City of Culture bid for Peterborough in council’s new strategy
Peterborough City’s Council’s Cabinet has approved a new ‘cultural strategy’ that aims to culminate in becoming the UK’s City of Culture.
Speaking at their meeting (29 November), Chair, Cllr Steve Allen, Deputy Leader of the Council and Cabinet Member for Housing, Culture and Communities, said: “This new Peterborough Cultural Strategy would run from 2021-2030 and be developed with partners to assist in the growth, investment and the promotion of community and economic development throughout the city.
“In late 2019, the council and its partners began to develop and renew the then existing Cultural Strategy which was due to expire in 2020.
“Obviously, the pandemic has had an effect on our plans, as it has with so many aspects of our lives; but we feel that now is the right time to begin to re-celebrate the cultural wealth of the city and people of Peterborough with a new Cultural Strategy that will take us through to the next decade of this century.”
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Adrian Chapman, Service Director, Communities and Partnerships, added: “The Cultural Strategy Group (CSG) have assessed the impact of lockdown on people, loss of economic challenges to cultural lifestyle throughout the city, and come to the conclusion that now is the right time to renew and redevelop our plans.
“Research has shown from each of the last Cities of Culture that for every £1 spent in developing the cultural strategy in their city, somewhere in the region of £2.30 was returned in actual economic value.
“The vision for Peterborough in 2030, is that we shall not only have renewed our commitment to cultural values across our diverse city, but that we shall celebrate the last year of this new Peterborough Cultural Strategy as City of Culture for 2029-2030.
“We want to transform our cultural scenery making this city a better place for everybody who visits it and lives here.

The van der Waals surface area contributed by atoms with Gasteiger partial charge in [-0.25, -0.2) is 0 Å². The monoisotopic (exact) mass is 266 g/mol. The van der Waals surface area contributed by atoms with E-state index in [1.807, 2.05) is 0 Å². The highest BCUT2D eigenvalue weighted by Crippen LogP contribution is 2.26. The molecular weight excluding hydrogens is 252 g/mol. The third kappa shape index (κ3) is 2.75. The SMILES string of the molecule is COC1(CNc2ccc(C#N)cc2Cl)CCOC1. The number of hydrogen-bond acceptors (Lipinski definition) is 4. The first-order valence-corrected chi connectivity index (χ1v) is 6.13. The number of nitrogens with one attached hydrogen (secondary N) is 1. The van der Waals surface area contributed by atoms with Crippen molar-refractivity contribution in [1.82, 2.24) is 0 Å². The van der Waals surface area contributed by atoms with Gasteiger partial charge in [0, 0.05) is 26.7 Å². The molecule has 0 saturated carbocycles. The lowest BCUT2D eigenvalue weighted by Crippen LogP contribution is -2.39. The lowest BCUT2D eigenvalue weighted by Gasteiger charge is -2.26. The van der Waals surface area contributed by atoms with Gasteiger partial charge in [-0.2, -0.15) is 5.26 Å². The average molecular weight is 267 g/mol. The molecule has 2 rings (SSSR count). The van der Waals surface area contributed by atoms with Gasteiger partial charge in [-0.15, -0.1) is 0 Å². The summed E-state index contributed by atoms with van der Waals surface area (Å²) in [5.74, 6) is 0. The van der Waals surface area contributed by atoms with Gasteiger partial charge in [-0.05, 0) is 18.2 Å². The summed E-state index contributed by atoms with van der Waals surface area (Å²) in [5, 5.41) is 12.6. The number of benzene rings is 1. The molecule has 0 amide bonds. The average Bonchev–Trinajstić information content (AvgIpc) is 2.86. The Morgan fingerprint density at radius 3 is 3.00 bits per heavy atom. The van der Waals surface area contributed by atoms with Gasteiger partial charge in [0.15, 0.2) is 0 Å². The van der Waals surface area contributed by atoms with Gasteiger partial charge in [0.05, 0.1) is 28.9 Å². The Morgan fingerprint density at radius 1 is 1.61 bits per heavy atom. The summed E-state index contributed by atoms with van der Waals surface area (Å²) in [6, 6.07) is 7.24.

“Gone will be those silly, ridiculous surveys that we have to suffer seemingly every year concocted by people who I doubt have ever actually set foot in Peterborough, but whose comments designate us as a ‘cultural vacuum’.
“There is boundless creative cultural breadth and diversity throughout Peterborough and with us all working together, driven by the inspiration of our young and communities, we can engage the population in a celebration of this city that they will hopefully be proud of and remember for decades to come.”
Cllr Marco Cereste said: “I once read that we have 114 different languages spoken in Peterborough – which must mean that we have at least 114 different cultures in our communities who would want to spotlight themselves and take part in a strategy such as this.
“I think it is an absolutely brilliant idea and I fully support it.”
Cllr Irene Walsh added: “I think a good cultural strategy for Peterborough would be a great thing for the city, helping the cohesion and diversity of our people, what is important to them and what they want to see and learn about others with whom they share the community.
“But we mustn’t forget that this is not only about the city and city-living. We have a vast rural landscape which contains many agricultural cultures from the indigenous peoples who work the land, and I would hope that this Peterborough Cultural Strategy would embrace the lifestyle and the culture of the work that they do as well.”
Mr Chapman replied: “I agree totally with you councillor – any celebration of the life of the people of Peterborough and the culture they have developed should be celebrated as part of this programme.”
However, while broadly in support of the scheme, Cllr Andy Coles had concerns, saying: “If I put my finance hat on for a moment, I should urge caution with a strategy such as this and at this time.
“I see from the report that it will cost somewhere in the region of £175k per annum and, while I agree in principle with the aims of the project, I would ask if now is really the right time to be doing this when we are making such sweeping cuts to our budget and trying to save as much money through services and partnership contracts as we can?”
Mr Chapman reiterated: “I can only agree with your caution councillor Coles, but draw your attention to the significant economic wealth that such a strategy has brough to the last few cities who have endeavoured to campaign for City of Culture.
“I firmly believe that Peterborough would benefit culturally and economically from taking this new proposal through to its conclusion in 2030.
“We are a young, vibrant, fast-growing community with diverse areas that would benefit enormously from celebrating everything that they have and from those in the community around them, and I hope you will support the proposal.”
Members of Peterborough City Council Cabinet agreed unanimously to approve the recommendation for a new ten-year Cultural Strategy, and the matter will not go before the next Full Council on Wednesday, 8 December 2021 for final approval.